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Product development in the Steinecker Brew Center

As I reported back in August, James Abilla of Cebu Brewing travelled all the way from the Philippines to Freising to do some brewing in the Steinecker Brew Center. There are two reasons why he willingly endured the rigours of an 18-hour flight once again.

Firstly, of course, James wanted to sample the beer we brewed during his last visit. But because he enjoyed his first visit so much, there was a lot more than sampling on the agenda: “On the return flight following my first visit, I already knew: the days we shared in the experimental brewery were so great that I simply had to go back. In view of the brilliant options provided by the Steinecker Brew Center, I was clear in my mind that I wanted to continue my product development there.”


One team, one goal: the road to the recipe

This second visit, then, was primarily dedicated to doing a lot of sampling, talking shop, and exploring variations. Our shared goal was this: to finalise a recipe for the new Cebu beer – which was, by the way, to be a very light-coloured, low-alcohol (approx. 4.5 % abv) beer that can be enjoyed even at tropical temperatures on the beach. James and I formed a really good team here: I with my expertise in terms of brewing beer and Krones’ equipment, and he with his knowledge of the local market in the Philippines.

It’s precisely this local knowledge and roots that James also wants to incorporate in his beer, using regional products, which is why, for instance, in the grist he is opting for a content of 30 per cent rice to complement 70 per cent malt. And otherwise, too, he wants the beer to taste of authentic Filipino beach atmosphere – which is why James brought the (still secret) fruit that will be giving the beer its characteristic taste specially with him to Germany in his hand luggage. Back in the summer, we tested different brewing variants and verified experiments: in terms of both the fruit puree quantity and the timing of its addition. We then agreed on a relatively early addition together with the hops during wort boiling – firstly quite simply because this version tasted best when we sampled it. What’s more, the trial and error involved proves very helpful: “It’s great that I can work together here with brewmasters who have so much experience. In addition, it’s quite simply a lot of fun to test out the many different technologies and processes in the Steinecker Brew Center,” is James’ enthusiastic verdict.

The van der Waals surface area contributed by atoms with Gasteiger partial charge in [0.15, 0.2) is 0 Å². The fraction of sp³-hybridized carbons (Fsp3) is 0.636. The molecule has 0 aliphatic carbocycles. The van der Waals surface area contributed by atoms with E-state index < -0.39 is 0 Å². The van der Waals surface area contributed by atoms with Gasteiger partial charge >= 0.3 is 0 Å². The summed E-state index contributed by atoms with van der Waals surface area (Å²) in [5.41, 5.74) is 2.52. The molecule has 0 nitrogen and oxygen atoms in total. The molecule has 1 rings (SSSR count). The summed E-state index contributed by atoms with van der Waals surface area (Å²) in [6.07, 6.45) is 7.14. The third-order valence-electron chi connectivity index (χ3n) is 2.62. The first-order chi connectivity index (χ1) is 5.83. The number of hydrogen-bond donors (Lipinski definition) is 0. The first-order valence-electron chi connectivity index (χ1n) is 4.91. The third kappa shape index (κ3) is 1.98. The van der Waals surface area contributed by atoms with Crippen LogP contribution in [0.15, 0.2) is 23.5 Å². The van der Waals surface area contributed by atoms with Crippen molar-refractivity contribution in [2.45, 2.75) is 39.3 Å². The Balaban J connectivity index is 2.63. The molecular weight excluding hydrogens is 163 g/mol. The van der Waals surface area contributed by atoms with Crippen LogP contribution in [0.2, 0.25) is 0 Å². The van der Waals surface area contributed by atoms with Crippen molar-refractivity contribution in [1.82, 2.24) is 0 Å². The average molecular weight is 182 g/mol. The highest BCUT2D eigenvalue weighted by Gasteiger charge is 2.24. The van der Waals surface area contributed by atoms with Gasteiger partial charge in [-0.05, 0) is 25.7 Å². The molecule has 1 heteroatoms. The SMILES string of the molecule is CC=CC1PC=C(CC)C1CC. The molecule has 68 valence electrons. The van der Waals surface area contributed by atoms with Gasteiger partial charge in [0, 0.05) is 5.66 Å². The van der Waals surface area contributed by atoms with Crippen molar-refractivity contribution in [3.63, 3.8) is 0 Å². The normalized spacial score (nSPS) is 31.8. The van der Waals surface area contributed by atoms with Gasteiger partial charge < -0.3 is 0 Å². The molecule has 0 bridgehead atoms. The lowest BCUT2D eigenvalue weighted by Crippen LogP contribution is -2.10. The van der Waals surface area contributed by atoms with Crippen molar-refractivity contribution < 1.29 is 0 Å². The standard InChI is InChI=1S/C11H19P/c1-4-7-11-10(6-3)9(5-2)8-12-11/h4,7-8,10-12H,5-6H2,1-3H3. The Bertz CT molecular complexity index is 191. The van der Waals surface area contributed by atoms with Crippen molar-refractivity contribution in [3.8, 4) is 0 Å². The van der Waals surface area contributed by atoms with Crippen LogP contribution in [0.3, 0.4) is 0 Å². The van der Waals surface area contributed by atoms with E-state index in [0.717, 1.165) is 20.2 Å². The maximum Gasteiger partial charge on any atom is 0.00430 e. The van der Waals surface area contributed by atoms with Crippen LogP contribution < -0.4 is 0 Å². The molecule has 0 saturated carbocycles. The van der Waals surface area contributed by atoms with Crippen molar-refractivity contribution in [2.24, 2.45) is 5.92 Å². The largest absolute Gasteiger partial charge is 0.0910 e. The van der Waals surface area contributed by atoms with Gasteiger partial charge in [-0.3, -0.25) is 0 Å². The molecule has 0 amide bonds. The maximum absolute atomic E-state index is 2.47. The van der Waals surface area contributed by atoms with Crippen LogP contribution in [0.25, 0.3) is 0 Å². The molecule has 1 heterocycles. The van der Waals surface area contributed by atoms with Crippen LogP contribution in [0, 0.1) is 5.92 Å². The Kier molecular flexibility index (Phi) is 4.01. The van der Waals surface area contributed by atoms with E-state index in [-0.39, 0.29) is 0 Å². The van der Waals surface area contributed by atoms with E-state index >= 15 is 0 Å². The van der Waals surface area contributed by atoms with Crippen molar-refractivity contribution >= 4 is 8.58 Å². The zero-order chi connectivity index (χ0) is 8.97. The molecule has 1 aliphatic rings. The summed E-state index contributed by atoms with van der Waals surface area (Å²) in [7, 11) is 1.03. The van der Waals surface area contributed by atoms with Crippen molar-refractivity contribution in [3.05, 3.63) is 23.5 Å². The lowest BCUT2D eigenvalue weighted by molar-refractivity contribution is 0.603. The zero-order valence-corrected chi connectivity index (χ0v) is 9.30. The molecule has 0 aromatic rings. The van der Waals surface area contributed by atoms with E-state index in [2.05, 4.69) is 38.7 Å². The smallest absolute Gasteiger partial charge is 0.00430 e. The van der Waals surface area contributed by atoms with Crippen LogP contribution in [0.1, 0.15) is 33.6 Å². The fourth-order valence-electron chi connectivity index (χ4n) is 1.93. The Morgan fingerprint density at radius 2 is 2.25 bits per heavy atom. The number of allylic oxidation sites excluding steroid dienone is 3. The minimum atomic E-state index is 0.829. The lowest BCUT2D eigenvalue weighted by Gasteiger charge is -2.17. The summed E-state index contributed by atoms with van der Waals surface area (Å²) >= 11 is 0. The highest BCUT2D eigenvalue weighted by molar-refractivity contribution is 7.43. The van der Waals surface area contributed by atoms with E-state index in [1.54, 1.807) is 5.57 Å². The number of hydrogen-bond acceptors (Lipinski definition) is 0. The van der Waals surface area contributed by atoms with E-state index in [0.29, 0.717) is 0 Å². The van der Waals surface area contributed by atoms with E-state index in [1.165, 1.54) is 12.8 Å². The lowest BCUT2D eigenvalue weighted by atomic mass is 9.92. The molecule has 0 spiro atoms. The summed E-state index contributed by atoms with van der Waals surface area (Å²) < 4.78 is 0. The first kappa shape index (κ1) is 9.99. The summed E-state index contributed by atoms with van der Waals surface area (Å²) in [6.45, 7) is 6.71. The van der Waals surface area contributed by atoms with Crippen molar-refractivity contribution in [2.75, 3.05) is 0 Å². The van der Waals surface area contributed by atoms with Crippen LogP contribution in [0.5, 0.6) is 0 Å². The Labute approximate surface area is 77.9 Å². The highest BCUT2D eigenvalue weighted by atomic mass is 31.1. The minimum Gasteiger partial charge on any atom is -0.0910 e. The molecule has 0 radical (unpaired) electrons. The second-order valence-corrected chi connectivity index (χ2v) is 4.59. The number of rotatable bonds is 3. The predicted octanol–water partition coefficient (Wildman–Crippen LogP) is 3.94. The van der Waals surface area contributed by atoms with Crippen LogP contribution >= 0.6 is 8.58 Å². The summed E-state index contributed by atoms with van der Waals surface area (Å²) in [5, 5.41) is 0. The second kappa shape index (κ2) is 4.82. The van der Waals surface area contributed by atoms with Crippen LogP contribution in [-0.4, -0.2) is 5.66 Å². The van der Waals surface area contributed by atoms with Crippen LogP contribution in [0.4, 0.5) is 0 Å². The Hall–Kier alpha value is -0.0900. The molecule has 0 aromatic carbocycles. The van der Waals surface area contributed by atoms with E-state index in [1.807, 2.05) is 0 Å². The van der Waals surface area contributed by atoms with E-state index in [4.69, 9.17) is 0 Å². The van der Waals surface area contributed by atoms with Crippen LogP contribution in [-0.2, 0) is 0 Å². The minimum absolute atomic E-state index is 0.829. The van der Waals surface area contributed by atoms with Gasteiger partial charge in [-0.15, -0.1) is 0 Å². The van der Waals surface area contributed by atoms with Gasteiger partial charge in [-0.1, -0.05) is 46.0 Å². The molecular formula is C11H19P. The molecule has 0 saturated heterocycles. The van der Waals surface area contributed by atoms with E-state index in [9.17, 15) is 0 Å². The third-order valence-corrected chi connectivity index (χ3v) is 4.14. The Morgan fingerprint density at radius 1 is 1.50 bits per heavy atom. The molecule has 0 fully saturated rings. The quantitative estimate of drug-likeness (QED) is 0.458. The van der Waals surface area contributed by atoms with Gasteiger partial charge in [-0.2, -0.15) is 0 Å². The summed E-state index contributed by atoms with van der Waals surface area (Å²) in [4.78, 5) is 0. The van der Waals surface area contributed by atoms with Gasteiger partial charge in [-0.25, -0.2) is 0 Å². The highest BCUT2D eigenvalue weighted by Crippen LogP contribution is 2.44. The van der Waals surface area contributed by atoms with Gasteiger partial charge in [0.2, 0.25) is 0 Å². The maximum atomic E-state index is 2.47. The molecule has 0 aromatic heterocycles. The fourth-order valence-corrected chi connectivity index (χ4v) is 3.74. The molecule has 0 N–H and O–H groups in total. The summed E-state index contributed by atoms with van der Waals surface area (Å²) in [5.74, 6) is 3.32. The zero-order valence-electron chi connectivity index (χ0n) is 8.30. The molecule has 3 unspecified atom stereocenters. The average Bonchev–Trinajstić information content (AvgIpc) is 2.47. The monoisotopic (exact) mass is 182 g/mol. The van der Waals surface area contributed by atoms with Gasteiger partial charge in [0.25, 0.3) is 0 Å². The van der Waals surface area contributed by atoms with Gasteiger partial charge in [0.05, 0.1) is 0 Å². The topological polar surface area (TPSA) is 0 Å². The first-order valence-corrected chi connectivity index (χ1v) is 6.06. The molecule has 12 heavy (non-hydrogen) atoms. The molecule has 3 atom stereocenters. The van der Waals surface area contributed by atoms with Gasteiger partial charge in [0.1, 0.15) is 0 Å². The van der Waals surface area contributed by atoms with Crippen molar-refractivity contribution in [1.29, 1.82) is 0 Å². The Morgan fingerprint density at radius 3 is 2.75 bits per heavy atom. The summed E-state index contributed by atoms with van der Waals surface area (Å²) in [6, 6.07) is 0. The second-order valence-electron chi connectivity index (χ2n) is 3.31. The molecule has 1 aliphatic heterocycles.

So on the first day of the visit we did some joint brainstorming, for optimising the recipe still further – which went to confirm that in August we were on the right track with our initial trials.

THE place for experiments

On Day Two, we then started on the actual brewing – once again in our (meanwhile smoothly functioning) team. I still coordinate the general programme, but meanwhile James has become so versed in Krones’ technologies that he does a lot himself, thus acquiring an enhanced familiarity with the kit and the BOTEC F1 process control system. When he’s working with what are new technologies for him, he’s visibly enjoying himself. “Even on my second visit, I keep on discovering new technical refinements in the experimental brewery. That I can run all my wishes here in a fully automated system is a genuine highlight for me!” he beams.

Much as James likes experimenting with the brewing process, when it comes to his ingredients he’s very traditional in his thinking: “I want to brew beer as naturally as possible. Which is why with my fruit puree I refrain from adding sugar or artificial aromas, just as I don’t add any enzymes to the mash. It’s fantastic that I can process the rice here in the Brewing Center even without any technical enzymes.” In order to make this possible, we use what’s called a “decoction process” and boil the rice separately from the malt mash in a cereal cooker  – it needs higher temperatures than conventional malt, you see. We then mix the two mashes with each other, so that the enzymes from the malt can work their magic on the rice. With a rice content of a “mere” 30 per cent, we can then, by the way, do the lautering quite normally in a lauter tun.

Learning with a smile

What was particularly nice for me this time as well was to see how much James was enjoying himself in the Steinecker Brew Center. We repeatedly took some time out to smell and to taste, while philosophising about the craft of brewing as such. I was able to help out with a few tips and tricks from the German brewing community, and as a side-effect, so to speak, to learn something about the beer scene in the Philippines. James, who is an experienced brewmaster and a mechanical engineer with an MBA from UC Berkeley, said candidly: “From both a technical and business standpoint, the services offered at the Steinecker Brew Center are unique in the world. I have been to many breweries and interacted with many equipment manufacturers and professionals and I can say that the facilities and personnel at Steinecker have no equal.”

I’m looking forward to tasting the finished “new” beer – not least because I have such happy memories of this delightful client premiere in the Steinecker Brew Center.

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